Photos is from The University of South Alabama Archives, via PBS
Despite the fact that Raleigh is seen as one of the most progressive cities in the country, the rest of Wake County seems to not share this 21st century attitude. In a 5-4 vote, which is a result of the most recent Wake County School Board Elections, the Wake County School Board decided to end busing for diversity in the school system. This will create neighborhood schools which will go against using a diversity policy that has been in place since the 1970s. It would seem that overall our city is moving forward, but it’s times like these that this progressive nature comes into question.
Wake County superintendent Del Burns had already cast his vote in February with his resignation over the issue and now the school board, as expected when the election votes were cast back in October of 2009, has followed through with their promise. Wake County just stepped backwards a few decades and sadly it may take us a few decades to right this wrong.
Ending busing for diversity (aka reinstating school segregation):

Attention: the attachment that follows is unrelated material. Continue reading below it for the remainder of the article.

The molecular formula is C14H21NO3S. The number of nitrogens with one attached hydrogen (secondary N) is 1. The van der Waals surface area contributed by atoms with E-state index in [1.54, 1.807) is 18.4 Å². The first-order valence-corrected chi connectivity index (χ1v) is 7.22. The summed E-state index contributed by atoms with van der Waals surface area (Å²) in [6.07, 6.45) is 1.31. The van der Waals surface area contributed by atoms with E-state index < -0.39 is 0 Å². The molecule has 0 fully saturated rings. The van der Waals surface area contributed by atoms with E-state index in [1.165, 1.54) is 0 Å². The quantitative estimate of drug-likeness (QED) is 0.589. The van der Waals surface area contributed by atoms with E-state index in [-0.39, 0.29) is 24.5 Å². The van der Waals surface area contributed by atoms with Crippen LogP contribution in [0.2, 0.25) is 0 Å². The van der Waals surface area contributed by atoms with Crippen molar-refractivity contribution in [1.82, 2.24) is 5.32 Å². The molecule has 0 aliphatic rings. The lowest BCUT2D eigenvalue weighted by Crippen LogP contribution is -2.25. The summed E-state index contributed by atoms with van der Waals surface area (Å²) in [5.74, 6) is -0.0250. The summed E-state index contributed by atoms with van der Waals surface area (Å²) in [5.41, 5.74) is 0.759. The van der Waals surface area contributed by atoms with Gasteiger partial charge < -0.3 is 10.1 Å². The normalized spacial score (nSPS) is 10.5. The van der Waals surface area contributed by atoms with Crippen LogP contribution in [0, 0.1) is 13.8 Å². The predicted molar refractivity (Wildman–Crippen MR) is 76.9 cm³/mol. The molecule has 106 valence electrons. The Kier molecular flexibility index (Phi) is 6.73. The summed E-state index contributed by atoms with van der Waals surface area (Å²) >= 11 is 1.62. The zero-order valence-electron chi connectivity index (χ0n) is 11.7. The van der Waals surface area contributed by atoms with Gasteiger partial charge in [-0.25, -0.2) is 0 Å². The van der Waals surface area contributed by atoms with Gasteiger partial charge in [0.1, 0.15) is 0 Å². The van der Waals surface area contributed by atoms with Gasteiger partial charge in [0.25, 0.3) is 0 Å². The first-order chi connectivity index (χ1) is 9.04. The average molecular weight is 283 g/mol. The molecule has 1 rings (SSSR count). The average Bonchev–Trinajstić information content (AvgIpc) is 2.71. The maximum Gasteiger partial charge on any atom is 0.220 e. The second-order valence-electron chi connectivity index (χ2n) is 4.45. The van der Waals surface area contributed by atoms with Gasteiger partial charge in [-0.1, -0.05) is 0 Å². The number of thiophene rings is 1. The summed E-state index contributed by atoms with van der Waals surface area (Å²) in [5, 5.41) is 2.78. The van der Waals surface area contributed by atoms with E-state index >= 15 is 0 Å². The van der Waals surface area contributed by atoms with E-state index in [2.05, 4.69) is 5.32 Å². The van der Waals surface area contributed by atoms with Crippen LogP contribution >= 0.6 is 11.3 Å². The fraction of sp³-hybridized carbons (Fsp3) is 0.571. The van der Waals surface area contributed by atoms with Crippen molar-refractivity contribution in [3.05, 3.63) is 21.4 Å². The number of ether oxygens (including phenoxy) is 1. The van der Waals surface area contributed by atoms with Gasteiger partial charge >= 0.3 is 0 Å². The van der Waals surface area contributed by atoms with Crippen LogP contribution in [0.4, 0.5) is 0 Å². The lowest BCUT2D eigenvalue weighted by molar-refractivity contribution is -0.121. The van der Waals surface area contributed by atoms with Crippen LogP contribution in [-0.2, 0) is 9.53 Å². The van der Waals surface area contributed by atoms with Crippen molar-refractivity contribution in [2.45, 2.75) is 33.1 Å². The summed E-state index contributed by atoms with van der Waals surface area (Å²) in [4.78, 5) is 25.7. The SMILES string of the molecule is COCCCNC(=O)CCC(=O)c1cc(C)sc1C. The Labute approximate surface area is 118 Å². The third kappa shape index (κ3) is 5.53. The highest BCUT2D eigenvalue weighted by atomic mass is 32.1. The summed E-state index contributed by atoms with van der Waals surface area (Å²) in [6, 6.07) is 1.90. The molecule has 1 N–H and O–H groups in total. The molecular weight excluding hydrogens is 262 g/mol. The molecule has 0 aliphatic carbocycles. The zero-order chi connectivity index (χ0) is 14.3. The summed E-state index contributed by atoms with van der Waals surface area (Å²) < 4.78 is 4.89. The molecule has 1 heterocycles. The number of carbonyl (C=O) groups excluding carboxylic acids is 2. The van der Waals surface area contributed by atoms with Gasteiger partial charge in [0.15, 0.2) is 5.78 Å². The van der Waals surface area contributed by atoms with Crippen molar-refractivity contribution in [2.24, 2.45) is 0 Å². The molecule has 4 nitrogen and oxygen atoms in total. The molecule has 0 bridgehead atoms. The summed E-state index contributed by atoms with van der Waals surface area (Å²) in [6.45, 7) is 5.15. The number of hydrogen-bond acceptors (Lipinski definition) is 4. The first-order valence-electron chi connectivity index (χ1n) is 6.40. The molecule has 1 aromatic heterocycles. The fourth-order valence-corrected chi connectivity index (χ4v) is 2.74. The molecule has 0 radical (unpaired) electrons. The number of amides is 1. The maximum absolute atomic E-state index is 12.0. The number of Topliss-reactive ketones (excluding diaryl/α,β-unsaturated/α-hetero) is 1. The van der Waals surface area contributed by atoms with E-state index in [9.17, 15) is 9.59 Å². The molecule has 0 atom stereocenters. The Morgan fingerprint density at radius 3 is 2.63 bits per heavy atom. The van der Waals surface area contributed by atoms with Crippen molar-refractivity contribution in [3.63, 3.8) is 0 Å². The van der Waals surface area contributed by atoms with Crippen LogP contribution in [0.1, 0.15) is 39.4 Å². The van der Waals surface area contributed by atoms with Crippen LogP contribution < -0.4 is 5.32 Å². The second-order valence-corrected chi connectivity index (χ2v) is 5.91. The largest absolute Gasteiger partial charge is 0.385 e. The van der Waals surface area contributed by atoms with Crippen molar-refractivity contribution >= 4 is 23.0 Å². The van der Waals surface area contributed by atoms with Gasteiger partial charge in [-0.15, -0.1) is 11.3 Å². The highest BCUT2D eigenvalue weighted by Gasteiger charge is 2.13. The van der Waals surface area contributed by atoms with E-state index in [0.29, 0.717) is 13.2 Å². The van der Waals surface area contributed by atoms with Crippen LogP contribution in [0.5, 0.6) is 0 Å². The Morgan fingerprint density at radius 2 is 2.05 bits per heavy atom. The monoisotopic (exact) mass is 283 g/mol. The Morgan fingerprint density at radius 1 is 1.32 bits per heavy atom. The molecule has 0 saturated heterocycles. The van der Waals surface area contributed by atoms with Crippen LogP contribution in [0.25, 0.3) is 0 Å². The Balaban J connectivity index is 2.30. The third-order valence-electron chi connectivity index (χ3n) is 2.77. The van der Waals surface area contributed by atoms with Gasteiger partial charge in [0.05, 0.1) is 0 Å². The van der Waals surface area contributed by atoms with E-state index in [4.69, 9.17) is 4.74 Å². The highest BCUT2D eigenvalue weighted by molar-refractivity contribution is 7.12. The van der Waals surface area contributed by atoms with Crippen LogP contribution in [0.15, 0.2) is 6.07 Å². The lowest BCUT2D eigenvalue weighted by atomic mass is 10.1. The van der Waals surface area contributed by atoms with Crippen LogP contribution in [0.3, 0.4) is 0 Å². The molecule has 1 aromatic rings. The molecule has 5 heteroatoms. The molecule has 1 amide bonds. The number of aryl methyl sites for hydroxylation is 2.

As outlined back in October:
The biggest news of the day: the clean sweep by the Republican backed school board candidates who have vowed to end diversity based busing. Chris Malone, Deborah Prickett, and Debra Goldman were all elected by a highly vocal and organized group of parents. John Tedesco defeated incumbent Horace Tart, but may have to have a runoff next month against Cathy Truitt who came in second in November. Truitt is also a neighborhood school supporter. The winning candidates and their supporters believe the existing system of bus based blending decreases the quality of their schools by bringing poorer students to the schools in an effort to have uniform ratios of free and reduced lunch students across the system.
Bob Geary over at the INDY has more.